As noted in our previous installment of CDCQ, the “occurrence” issue is one of the most hotly litigated topics in construction defect coverage cases. This last quarter was no exception. Two recent cases addressing this issue – and reaching opposite results when it comes to whether faulty workmanship qualifies as an “occurrence” under liability policies – are Zurich American Insurance Co. v. R.M. Shoemaker Co., No. 12-2268, 2013 WL 1224104 (3d Cir. Mar. 27, 2013), and K&L Homes, Inc. v. American Family Mutual Insurance Co., --- N.W.2d ---, 2013 WL 1364704 (N.D. Apr. 5, 2013).
In Zurich, Shoemaker was hired to oversee construction of an addition to a Monmouth County, New Jersey prison. Shoemaker’s oversight allegedly was deficient and enabled subcontractors to perform faulty construction work on the project. That faulty construction work led, in turn, to water intrusion that reduced the prison’s structural integrity and damaged its electrical system and acoustic ceiling tiles, among other things. Shoemaker was insured under occurrence-based CGL policies that defined “occurrence” to mean an “accident,” and its insurers sued in federal court, seeking a declaration that the damage to the prison was not the result of an “occurrence” within the meaning of their policies.
Resolving the matter under Pennsylvania law, the district court determined that Shoemaker’s failure to perform its oversight duties was not an “occurrence.” Shoemaker appealed, and the Third Circuit Court of Appeals affirmed. The court noted that, when it comes to “occurrence” policies, “the critical inquiry dictating whether a general liability insurer must defend its insured ... is whether an event was sufficiently fortuitous from the perspective of the insured to qualify as an ‘occurrence.’” Citing to Kvaerner Metals Division of Kvaerner U.S., Inc. v. Commercial Union Insurance Co., 589 Pa. 317 (2006), and Millers Capital Insurance Co. v. Gambone Brothers Development Co., 941 A.2d 706 (Pa. Super. 2007), the court held that “[f]aulty workmanship – whether caused by the contractor’s negligence alone or by the contractor’s negligent supervision, which then permitted the willful misconduct of its subcontractors – does not amount to an ‘accident’ or ‘occurrence.’”
In contrast to Zurich, the North Dakota Supreme Court in K&L altered the landscape of construction defect-related “occurrence” litigation in that state by concluding that faulty workmanship by itself can qualify as an “occurrence” within the meaning of a CGL policy.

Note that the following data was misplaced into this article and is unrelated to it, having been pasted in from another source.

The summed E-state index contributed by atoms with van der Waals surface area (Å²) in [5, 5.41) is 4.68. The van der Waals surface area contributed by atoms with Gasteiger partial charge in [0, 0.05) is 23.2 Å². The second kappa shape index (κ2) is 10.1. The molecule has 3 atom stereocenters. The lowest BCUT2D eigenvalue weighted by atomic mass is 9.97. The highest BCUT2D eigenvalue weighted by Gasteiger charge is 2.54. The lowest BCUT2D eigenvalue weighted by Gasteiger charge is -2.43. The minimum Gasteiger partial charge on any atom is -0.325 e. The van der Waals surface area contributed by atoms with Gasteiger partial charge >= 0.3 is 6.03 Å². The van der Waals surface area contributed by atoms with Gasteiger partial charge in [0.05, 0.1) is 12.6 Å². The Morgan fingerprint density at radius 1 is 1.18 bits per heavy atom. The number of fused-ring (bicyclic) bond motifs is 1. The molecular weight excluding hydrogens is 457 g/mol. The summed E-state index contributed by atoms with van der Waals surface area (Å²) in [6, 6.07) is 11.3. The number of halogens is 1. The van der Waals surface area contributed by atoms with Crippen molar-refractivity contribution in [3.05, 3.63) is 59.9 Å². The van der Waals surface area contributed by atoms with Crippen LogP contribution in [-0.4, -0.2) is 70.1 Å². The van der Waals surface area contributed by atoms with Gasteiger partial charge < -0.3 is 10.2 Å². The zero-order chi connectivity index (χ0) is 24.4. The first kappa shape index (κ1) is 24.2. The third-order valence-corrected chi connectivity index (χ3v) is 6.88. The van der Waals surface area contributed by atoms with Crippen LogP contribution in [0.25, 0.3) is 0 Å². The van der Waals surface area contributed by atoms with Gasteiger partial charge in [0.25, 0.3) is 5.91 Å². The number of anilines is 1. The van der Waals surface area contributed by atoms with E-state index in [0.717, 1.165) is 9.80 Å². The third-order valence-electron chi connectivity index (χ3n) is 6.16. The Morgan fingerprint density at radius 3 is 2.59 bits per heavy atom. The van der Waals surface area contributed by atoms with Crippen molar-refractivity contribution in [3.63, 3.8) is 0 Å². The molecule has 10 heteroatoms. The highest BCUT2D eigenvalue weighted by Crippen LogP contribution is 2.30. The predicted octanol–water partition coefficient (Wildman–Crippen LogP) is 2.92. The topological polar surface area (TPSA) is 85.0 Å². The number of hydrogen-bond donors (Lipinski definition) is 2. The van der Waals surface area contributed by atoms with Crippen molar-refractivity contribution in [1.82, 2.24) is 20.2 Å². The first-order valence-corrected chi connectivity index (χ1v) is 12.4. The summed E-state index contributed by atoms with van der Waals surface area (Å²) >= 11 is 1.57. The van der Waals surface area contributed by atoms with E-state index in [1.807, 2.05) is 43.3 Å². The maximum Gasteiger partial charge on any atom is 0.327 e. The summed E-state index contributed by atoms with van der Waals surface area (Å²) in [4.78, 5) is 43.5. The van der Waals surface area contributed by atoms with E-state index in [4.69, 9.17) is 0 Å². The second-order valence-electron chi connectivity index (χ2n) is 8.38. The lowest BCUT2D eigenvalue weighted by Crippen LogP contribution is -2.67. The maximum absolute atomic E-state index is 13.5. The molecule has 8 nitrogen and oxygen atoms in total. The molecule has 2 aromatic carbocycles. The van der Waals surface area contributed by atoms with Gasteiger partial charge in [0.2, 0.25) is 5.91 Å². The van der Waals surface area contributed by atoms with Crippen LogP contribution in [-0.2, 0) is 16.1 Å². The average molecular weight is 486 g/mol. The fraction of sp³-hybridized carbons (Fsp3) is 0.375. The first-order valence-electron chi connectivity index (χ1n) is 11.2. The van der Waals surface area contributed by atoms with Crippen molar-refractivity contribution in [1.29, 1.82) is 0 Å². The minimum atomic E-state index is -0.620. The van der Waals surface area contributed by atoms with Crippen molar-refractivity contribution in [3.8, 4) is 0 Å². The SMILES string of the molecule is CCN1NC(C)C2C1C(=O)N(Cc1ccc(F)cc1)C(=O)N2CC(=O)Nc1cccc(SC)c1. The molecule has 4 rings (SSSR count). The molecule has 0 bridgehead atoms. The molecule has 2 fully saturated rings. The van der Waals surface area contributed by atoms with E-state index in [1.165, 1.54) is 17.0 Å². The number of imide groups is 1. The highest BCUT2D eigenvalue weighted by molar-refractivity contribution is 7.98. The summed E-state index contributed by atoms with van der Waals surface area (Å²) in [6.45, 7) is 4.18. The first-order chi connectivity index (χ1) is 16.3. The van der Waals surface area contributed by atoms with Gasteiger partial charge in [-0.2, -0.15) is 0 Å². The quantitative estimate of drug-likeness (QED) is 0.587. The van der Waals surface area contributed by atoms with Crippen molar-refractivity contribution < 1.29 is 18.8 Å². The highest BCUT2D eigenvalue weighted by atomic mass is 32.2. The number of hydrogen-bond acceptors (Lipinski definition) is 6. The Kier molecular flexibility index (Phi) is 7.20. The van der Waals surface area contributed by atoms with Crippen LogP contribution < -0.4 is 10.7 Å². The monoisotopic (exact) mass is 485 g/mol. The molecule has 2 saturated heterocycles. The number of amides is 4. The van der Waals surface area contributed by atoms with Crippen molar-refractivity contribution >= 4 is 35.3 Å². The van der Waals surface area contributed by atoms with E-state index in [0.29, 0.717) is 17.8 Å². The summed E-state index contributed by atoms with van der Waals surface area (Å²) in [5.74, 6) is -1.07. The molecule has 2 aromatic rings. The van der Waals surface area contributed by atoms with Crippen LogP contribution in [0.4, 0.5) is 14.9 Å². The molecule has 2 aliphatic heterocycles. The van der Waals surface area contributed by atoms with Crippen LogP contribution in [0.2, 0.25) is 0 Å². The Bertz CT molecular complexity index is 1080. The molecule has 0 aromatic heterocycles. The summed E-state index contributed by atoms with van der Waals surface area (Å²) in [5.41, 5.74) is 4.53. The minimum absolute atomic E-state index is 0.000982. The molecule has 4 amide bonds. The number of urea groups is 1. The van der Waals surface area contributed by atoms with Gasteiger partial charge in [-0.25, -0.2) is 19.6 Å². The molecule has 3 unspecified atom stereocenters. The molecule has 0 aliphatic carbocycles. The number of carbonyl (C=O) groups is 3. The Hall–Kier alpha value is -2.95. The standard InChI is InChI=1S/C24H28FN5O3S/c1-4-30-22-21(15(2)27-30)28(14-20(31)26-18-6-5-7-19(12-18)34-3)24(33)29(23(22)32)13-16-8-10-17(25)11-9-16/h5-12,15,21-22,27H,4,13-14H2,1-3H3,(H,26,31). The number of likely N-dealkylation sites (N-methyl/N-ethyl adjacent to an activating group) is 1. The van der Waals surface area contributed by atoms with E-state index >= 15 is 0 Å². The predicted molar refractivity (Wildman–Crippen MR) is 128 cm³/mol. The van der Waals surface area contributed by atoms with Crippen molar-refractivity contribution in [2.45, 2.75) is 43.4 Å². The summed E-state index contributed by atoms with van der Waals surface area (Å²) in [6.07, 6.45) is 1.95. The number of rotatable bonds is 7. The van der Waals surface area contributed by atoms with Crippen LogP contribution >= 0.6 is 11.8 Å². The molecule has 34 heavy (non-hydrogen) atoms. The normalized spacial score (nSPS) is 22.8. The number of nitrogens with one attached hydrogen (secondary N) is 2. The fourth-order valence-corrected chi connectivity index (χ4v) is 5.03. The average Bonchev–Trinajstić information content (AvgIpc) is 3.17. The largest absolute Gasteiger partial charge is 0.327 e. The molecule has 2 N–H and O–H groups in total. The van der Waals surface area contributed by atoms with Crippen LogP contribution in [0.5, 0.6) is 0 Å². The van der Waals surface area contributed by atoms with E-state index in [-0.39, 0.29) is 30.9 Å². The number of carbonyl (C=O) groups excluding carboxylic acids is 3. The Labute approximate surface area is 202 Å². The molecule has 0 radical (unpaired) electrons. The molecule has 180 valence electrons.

There, K&L was hired to construct a home. The homeowners sued K&L after they noticed cracks, unevenness, and shifting in the home caused by allegedly defective work on its footings and foundation, and ultimately recovered damages from K&L for breach of contract and breach of warranty. American Family had issued a CGL policy to K&L providing coverage for “property damage” arising out of an “occurrence,” which the policy defined to mean an “accident,” and K&L sued American Family for coverage. The parties cross-moved for summary judgment, and the court granted American Family’s motion on the ground that the defective work on the house was not an accident (and, therefore, not an “occurrence” within the meaning of the policy). It appears that the lower court’s decision was guided by the North Dakota Supreme Court’s decision in ACUITY v. Burd & Smith Construction, 721 N.W.2d 33 (N.D. 2006), in which the North Dakota Supreme Court held that faulty construction work did not implicate an “occurrence” unless it was accompanied by bodily injury or property damage to something other than the work itself.
On appeal, the North Dakota Supreme Court reversed. The court expressly rejected American Family’s argument that ACUITY applied because the entire house was K&L’s work within the meaning of policy. The court instead ruled that ACUITY was incorrectly decided, and held that “there is nothing in the definition of ‘occurrence’ that supports that faulty workmanship that damages the property of a third party is a covered ‘occurrence,’ but faulty workmanship that damages the work or property of the insured contractor is not an ‘occurrence.’” Based on this reasoning, the court concluded that faulty workmanship itself “may constitute an ‘occurrence’ if the faulty work was ‘unexpected’ and not intended by the insured, and the property damage was not anticipated or intentional, so that neither the cause nor the harm was anticipated, intended, or expected.”